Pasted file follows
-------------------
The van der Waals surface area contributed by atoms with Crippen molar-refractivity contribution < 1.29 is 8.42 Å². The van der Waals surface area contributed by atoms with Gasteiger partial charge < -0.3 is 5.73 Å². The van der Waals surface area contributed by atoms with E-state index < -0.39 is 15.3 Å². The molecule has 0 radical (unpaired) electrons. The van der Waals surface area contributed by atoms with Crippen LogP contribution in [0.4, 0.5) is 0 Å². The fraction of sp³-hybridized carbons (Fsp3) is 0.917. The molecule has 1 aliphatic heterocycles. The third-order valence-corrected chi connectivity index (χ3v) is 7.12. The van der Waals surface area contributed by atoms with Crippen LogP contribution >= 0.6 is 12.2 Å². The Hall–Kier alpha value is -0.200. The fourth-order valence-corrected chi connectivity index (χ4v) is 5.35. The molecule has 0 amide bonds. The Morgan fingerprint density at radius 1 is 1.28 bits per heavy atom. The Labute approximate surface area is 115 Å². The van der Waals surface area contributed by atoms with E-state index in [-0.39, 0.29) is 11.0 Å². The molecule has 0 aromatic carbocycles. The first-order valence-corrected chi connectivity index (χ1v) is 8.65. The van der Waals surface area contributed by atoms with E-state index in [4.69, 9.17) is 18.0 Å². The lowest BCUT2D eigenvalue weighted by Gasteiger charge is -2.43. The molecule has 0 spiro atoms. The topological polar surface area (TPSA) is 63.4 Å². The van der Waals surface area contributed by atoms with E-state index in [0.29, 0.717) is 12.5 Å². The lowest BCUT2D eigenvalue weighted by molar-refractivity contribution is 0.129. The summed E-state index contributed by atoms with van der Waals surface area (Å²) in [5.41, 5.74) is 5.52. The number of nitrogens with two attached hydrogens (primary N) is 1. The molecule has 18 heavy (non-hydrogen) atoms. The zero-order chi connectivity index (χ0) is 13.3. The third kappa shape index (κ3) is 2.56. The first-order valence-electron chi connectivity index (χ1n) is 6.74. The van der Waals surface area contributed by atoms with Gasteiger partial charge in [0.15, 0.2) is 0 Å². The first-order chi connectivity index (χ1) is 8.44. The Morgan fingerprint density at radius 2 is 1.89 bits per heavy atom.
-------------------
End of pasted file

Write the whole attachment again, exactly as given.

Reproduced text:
The van der Waals surface area contributed by atoms with Crippen molar-refractivity contribution < 1.29 is 8.42 Å². The van der Waals surface area contributed by atoms with Gasteiger partial charge < -0.3 is 5.73 Å². The van der Waals surface area contributed by atoms with E-state index < -0.39 is 15.3 Å². The molecule has 0 radical (unpaired) electrons. The van der Waals surface area contributed by atoms with Crippen LogP contribution in [0.4, 0.5) is 0 Å². The fraction of sp³-hybridized carbons (Fsp3) is 0.917. The molecule has 1 aliphatic heterocycles. The third-order valence-corrected chi connectivity index (χ3v) is 7.12. The van der Waals surface area contributed by atoms with Crippen LogP contribution >= 0.6 is 12.2 Å². The Hall–Kier alpha value is -0.200. The fourth-order valence-corrected chi connectivity index (χ4v) is 5.35. The molecule has 0 amide bonds. The Morgan fingerprint density at radius 1 is 1.28 bits per heavy atom. The Labute approximate surface area is 115 Å². The van der Waals surface area contributed by atoms with E-state index in [-0.39, 0.29) is 11.0 Å². The molecule has 0 aromatic carbocycles. The first-order valence-corrected chi connectivity index (χ1v) is 8.65. The van der Waals surface area contributed by atoms with E-state index in [4.69, 9.17) is 18.0 Å². The lowest BCUT2D eigenvalue weighted by Gasteiger charge is -2.43. The molecule has 0 spiro atoms. The topological polar surface area (TPSA) is 63.4 Å². The van der Waals surface area contributed by atoms with E-state index in [0.29, 0.717) is 12.5 Å². The lowest BCUT2D eigenvalue weighted by molar-refractivity contribution is 0.129. The summed E-state index contributed by atoms with van der Waals surface area (Å²) in [5.41, 5.74) is 5.52. The number of nitrogens with two attached hydrogens (primary N) is 1. The molecule has 18 heavy (non-hydrogen) atoms. The zero-order chi connectivity index (χ0) is 13.3. The third kappa shape index (κ3) is 2.56. The first-order valence-electron chi connectivity index (χ1n) is 6.74. The van der Waals surface area contributed by atoms with Gasteiger partial charge in [0.15, 0.2) is 0 Å². The first-order chi connectivity index (χ1) is 8.44. The Morgan fingerprint density at radius 2 is 1.89 bits per heavy atom.